December 21 2018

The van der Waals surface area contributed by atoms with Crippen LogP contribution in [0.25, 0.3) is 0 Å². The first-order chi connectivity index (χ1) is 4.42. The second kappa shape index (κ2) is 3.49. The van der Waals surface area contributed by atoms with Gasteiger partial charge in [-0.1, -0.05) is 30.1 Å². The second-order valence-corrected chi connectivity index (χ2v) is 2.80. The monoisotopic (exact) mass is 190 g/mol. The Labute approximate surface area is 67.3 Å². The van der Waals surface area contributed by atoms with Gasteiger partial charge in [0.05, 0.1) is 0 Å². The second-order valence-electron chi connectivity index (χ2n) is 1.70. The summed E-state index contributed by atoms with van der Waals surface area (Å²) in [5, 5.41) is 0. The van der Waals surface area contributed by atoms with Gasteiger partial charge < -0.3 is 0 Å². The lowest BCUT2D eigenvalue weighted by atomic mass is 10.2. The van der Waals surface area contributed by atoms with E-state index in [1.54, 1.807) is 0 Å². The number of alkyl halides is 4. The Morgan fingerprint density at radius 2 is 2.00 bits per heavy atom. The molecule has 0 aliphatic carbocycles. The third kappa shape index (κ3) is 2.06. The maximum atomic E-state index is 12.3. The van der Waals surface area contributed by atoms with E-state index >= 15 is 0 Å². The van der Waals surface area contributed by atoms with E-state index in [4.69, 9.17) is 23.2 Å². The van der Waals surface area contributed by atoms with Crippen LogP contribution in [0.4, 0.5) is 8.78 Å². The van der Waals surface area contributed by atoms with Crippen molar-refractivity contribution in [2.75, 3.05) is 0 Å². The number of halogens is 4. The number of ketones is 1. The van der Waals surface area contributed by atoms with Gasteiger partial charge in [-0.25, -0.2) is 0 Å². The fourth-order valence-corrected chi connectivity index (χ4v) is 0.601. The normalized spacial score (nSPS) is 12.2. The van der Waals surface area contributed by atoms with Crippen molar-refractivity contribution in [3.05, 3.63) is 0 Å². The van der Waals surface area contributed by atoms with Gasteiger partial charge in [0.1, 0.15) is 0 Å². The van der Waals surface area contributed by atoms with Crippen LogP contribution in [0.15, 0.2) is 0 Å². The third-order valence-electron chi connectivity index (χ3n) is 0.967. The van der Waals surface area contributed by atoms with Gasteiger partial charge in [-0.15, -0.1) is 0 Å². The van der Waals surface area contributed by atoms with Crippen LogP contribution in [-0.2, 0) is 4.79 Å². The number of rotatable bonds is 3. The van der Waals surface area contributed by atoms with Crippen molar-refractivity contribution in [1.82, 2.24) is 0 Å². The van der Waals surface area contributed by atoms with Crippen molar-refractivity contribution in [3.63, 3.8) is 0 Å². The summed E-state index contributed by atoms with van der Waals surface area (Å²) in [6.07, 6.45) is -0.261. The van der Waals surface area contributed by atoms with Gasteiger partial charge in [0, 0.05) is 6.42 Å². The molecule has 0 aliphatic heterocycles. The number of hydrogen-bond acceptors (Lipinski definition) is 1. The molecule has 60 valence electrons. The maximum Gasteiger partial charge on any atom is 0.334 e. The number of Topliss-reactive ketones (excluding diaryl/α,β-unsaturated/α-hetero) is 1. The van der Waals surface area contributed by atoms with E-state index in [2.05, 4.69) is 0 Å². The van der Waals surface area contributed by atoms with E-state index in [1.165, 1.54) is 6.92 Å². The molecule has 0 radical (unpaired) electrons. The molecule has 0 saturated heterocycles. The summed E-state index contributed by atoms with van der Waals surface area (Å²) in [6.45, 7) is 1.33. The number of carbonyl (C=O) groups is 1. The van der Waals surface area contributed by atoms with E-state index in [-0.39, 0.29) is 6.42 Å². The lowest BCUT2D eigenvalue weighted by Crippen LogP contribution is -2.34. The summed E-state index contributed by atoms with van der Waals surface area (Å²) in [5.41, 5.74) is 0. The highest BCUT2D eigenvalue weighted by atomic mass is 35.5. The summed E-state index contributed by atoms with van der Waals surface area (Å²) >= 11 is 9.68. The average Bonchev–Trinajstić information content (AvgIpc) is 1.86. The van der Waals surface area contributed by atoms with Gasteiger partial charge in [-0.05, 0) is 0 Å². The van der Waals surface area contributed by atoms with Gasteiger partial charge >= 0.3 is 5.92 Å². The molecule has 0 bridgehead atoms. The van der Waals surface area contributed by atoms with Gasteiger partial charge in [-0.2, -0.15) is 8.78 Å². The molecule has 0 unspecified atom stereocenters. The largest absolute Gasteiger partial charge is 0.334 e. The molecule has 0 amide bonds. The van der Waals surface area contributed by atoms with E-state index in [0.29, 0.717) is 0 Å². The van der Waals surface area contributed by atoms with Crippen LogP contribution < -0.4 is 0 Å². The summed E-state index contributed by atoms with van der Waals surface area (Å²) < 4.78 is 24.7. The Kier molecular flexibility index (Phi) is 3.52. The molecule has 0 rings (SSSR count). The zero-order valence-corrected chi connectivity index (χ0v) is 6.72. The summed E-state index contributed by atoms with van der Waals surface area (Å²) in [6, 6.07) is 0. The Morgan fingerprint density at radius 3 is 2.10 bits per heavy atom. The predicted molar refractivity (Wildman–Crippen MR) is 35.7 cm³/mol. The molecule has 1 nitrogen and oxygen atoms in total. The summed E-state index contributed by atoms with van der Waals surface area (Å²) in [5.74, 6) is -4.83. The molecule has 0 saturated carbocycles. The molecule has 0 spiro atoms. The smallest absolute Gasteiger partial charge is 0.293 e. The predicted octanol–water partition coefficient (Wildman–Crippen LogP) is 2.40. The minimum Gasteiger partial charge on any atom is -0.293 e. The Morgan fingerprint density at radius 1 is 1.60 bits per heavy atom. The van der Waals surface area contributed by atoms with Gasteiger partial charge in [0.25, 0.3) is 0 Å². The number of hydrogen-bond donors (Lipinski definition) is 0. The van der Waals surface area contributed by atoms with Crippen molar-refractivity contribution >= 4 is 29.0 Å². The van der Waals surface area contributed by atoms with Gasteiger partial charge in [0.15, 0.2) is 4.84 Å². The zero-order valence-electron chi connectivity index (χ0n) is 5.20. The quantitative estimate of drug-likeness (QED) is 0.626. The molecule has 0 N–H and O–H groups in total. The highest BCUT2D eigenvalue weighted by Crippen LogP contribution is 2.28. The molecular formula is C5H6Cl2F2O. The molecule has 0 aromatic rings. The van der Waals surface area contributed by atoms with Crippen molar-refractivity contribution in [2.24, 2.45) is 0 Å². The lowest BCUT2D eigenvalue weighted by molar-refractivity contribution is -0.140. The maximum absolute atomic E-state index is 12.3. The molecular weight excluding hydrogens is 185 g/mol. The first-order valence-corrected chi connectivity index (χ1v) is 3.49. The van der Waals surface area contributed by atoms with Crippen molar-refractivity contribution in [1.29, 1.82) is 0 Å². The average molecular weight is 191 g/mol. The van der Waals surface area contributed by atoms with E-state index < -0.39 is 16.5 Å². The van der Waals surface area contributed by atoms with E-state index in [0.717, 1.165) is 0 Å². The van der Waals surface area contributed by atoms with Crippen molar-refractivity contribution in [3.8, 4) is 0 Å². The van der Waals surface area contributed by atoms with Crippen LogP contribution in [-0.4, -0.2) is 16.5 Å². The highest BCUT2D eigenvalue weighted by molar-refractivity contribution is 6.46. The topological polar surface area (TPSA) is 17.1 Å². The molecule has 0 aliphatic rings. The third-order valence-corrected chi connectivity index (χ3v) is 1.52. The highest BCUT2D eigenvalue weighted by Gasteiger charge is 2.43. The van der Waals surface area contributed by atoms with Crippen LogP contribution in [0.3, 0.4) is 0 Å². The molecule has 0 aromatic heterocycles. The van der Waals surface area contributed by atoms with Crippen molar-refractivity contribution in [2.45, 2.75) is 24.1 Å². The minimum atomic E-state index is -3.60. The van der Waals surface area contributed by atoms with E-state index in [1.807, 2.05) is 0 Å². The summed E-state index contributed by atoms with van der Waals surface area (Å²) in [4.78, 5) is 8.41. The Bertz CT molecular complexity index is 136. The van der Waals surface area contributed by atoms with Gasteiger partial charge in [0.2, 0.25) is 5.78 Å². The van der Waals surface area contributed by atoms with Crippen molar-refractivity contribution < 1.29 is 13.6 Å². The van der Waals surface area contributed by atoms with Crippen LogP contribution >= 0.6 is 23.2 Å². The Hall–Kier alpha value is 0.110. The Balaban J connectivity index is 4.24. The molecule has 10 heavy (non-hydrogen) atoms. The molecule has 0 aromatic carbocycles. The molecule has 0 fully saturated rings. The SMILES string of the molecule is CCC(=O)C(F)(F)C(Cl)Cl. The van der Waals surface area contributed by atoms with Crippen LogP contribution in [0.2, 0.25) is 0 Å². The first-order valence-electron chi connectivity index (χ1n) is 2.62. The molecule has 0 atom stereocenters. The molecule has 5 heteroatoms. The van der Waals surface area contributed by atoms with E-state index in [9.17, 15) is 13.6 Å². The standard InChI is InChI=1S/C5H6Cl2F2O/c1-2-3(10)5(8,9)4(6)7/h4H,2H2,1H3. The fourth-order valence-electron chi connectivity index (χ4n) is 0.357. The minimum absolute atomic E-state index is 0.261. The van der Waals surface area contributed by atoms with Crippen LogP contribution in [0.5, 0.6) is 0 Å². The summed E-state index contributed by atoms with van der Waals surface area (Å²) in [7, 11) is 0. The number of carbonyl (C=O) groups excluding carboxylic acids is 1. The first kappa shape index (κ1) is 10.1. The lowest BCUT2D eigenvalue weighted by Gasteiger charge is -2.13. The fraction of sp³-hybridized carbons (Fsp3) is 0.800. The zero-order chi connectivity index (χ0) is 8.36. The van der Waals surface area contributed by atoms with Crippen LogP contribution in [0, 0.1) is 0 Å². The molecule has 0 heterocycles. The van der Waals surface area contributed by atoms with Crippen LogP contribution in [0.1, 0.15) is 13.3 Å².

My brother has always been my mother's favorite. She denies it vehemently, but if you called her female in an accusatory tone, she'd deny that too. This turned out to be their downfall. I believe her preference for my brother stems back to the fact that my presence ruined her life. Subconsciously, or maybe even on a conscious level, she knows that she never would have married my father, she would have finished high school, and her life may have turned out much differently had she not made the stupid decision that led to unwanted, teenage pregnancy. My brother, alternatively, was a wanted, planned pregnancy, and this elevated him to a higher class of citizen. Much like the Untouchables of the Indian caste system, I had no hope of bettering my circumstances and simply came to accept my position as fact. My brother continued to enjoy his role as the Crown Prince through The Divorce and all the ensuing ugliness. I protected myself by refusing to talk and walling myself off from all and sundry. Andy, on the other hand, was easy. Easy going, easy to get along with, easy to love. Before the divorce was finalized, when Dick and Debbie were living in sin in MY family's home on Elizabeth Street, a fight between my mother and I led to me moving in with my father who was living with his parents on the farm. I am 99.99% confident that my mother has never forgiven me for this. My brother went up another knotch. Add another knotch for his ability to live peacefully with Dick when I hated him with a passion that would have made Leona Helmsley glow with pride. When my mother and Dick finally moved from Elizabeth St., Debbie summoned me to collect the rest of my belongings. My Aunt Kitty and Uncle Clyde were there. My bedroom was empty, and I was standing in the middle of it crying. My mother told me to hurry up, they were ready to leave, choosing to ignore my tears and what they stood for. My Aunt Kitty gave me a look of such pity but said nothing. They moved to a house in Salisbury with two bedrooms. When they moved from there to a house in Sharptown which Dick had built, I still had no place in their home. I always wondered if this was my punishment for moving out, or if it was Dick's decision to keep me at arm's length due to our mutual hatred. My mother spent years and decades choosing Dicky over me, and sometimes Andy, something else she will vehemently deny, but this blew up in her face like a shook up Coca-Cola. I hadn't been to their home for several years, not since Dicky explicitly let me know that he didn't want me there, so truly, I had no idea how bad things had gotten. Dicky had been cheating on Debbie for some time it would seem, and worse, she knew and stayed. I think he was doing everything he possibly could to make her move out, but the sorry, sad truth was that she had no where to go and no money to get there. My mother, like many members of her family has a propensity for things. All kinds of things. Big things, little things. Useful things, ridiculous things. Her home was lavishly appointed in Modern Eastern Shore, which meant the theme was ducks and labradors. She made sure there was furniture to fit each nook and niche of the house, and that all the appliances were top of the line. She mistakenly believed that these were contributions to their home, and that paying the electric and cable bills, but not the mortgage, made her an equal equity partner. The day came, however, when Dick finally told her to leave. There would be no recompense for her accoutrement, and, in fact, she could take it all. There would be no buy out since she had never bought in. She had nothing but the Mount Everest of all credit card debt, a credit report that should be hidden away like a mentally ill great aunt, and her favorite son, who was the brand new co-owner of a townhouse, having only moved in months before. This, my friends, is the crossroads, the decision that is going to change their lives, because from here on out, things are going to get hairy. Turns out I was lucky not to be the favorite. To this day, I'm not sure what Andy's original intentions were, but he ended up buying a house with Deborah Ann. To be fair, I don't think either him or I were truly aware of the financial problems that were brewing. The first warning sign should have been the necessity for her name not to be on the mortgage. It's like watching a horror movie where the blond haired, big boobed, bimbo hears something in the attic and decides to take a peak. I look back and, with a pillow over my face, yell, "No Andy! Don't do it!" But he did. There are multiple versions of everything that happened after this point. I do know for sure that his friend had to buy out his share of the townhouse, something which caused Andy shame. Things tottered along on South Mill Dr. for awhile, but on the horizon the clouds were getting dark. Meanwhile, I had never been asked to be a part of this endeavour, something which was hurtful at the time, but which makes me now chuckle with glee, and I was living in literal squalor on RIverside Dr. But as Betty Louise Calloway Wilkins used to say, the sun don't shine on the same dog's ass every day. In fairly rapid succession, two things happened. Firstly, Andy met Lisa, fell in love, and moved out. Secondly, I bought a house and moved from squalor to decent middle class status. If the obvious doesn't jump out and grab you, let me explain. Andy was getting ready to start a life and a family, and was currently sole responsible owner of the house in which mom was living, a house he no longer wanted, while I was no longer in a position to jump into his shoes. It is my belief that Deborah Ann resented Lisa from the starter's gun for taking Andy away from her and leaving her in a financially precarious position. Now if I'm being honest, Lisa wasn't the easiest person to get to know, but there was lighter fluid being dumped on that fire from all sides.